Today, almost 80 per cent of searches in Canada go through Google. As a result of their dominance in search, the company makes billions per year in advertising sales. Google's success has its drawbacks, though. For those paranoid about privacy, any company that has such vast stores of information on its users is bad news. In more practical terms, however, Google's invincibility threatens to undermine the innovation and competition that have made the Internet what it is.
We all start out as curious, interested little creatures. Everything is fascinating to a child. Every little stimulus is met with unbridled awe and usually some degree of horror. Babies gurgle and coo and puke at the slightest hint of a new phenomenon. Wouldn't it be nice to experience the world like that again?
With school starting, parties are going to be happening in all shapes and forms. Everyone looks forward to the weekend even more when they know so-and-so is having a house party, which is often cleverly cloaked as “having people over.” The house party is a living, breathing creature capable of growing, learning or dying out altogether. Each house party is a little different.
The deciding factor at any live event is spontaneity. In a play it's the interaction of audience and actors. Rocky Horror Picture Show is better in a theatre than in a living room: the dancing, costumes, and screaming are all part of a local cultural evolution. The same is true of live music.
I will give money to panhandlers. I have no issue with people who are down on their luck and need a few bucks to survive. I don't even begrudge the ones who do it as a way to earn a living, because it beats working any day. And unlike most people, I don't boycott panhandlers because they will just spend it on booze, anyway. It's not because I believe that they're actually trying to put together bus fare or they need a quarter for the phone, but because I spend my pay cheques on booze and therefore am not one to be casting stones...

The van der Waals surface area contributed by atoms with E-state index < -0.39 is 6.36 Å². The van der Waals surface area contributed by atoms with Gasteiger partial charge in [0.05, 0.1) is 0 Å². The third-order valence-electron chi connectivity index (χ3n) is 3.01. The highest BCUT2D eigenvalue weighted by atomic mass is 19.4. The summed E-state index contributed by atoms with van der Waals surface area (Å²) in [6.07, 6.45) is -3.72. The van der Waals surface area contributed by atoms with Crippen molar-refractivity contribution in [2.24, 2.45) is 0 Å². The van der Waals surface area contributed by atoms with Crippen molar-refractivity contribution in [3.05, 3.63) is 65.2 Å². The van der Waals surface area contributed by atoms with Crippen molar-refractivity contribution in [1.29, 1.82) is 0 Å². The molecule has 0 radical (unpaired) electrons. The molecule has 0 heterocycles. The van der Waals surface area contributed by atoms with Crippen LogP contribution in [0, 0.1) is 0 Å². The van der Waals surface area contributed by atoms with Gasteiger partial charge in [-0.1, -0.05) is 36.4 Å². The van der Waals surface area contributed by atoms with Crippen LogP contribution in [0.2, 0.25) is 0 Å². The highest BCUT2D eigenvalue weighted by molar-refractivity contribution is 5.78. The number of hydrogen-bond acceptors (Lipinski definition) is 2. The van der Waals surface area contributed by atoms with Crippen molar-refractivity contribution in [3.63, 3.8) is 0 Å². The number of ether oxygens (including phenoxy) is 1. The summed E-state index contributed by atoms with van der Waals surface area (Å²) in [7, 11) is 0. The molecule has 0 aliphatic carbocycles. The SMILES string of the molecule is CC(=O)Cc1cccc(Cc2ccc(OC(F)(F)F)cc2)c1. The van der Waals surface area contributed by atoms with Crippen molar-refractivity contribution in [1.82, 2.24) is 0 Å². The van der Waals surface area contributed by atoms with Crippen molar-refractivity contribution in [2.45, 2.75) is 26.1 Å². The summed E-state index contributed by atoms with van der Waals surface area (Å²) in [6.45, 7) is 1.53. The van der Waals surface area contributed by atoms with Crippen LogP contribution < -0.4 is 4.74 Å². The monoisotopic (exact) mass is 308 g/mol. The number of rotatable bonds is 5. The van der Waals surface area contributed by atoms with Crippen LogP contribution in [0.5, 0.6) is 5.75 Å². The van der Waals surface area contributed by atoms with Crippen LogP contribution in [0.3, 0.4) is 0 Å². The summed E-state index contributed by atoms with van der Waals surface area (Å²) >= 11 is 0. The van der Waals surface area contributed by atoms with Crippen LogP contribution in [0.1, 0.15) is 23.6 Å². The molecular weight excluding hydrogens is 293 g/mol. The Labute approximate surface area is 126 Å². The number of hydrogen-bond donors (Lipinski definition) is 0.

Bill Clinton did something most ”” or at least one former U.S. president ”” would consider unthinkable; he flew all the way to North Korea to talk face to face with the country's “Dear Leader” Kim Jong-il to negotiate the release of two imprisoned American journalists. While this is a heroic move by the former U.S. president, I am left with some questions about what this means for America.
Dear Sheaf, I can't thank you enough for the article on suicide that appeared in spring. My brother was suffering from depression and was having suicidal ideation when he came across the article. I remember him mentioning later when he did get treatment that he had come across the article and it helped him take steps to help himself (help phone numbers). I can't thank you enough for having the article and the resources mentioned . . . it just may have prevented another fatal statistic. He is currently getting the treatment and support he needs for his depression.
Sacha Baron Cohen is an absolute genius. He has confronted the world with its most shameful prejudices that makes it recoil in fear and disgust. This is the reaction he wants. Some people appreciate Baron Cohen for his actual humour and — while he is hilarious — they often fail to recognize that the intentions behind it are far more serious and focused than the characters he portrays. Through his characters he has successfully captured the deepest and most extreme forms of homophobia, religious fanaticism, ignorance, intolerance and general hatred.
Before the economic collapse I was, like most people, completely ignorant of the way the economy functions. When considering the market economy I envisioned a wild and unpredictable animal which had to be watched closely lest it decide to attack someone, take a dump in the global economy or die as it did recently. Previous to the globo-economic clusterfuck, I knew that a lot of people had money, some more than others. I also knew that, like modern day alchemists, these people would use that money to make more money.
Canada's national identity is a tricky thing to pin down. If you go looking for an explanation, the odds are it won't be the same for any two people you ask ”” if you get an answer at all. Trying to explain the defining characteristic of the Canadian experience is like a layman trying to explain the big bang theory. It starts out strong, maybe they mention quarks or the words “quantum physics,” but then it breaks down into a laundry list of terms and everyone is left confused and unsatisfied. Most of the time you can get as far as saying that we're a “mosaic culture,” or that we're multicultural, and you wouldn't be wrong but you wouldn't have really answered the question.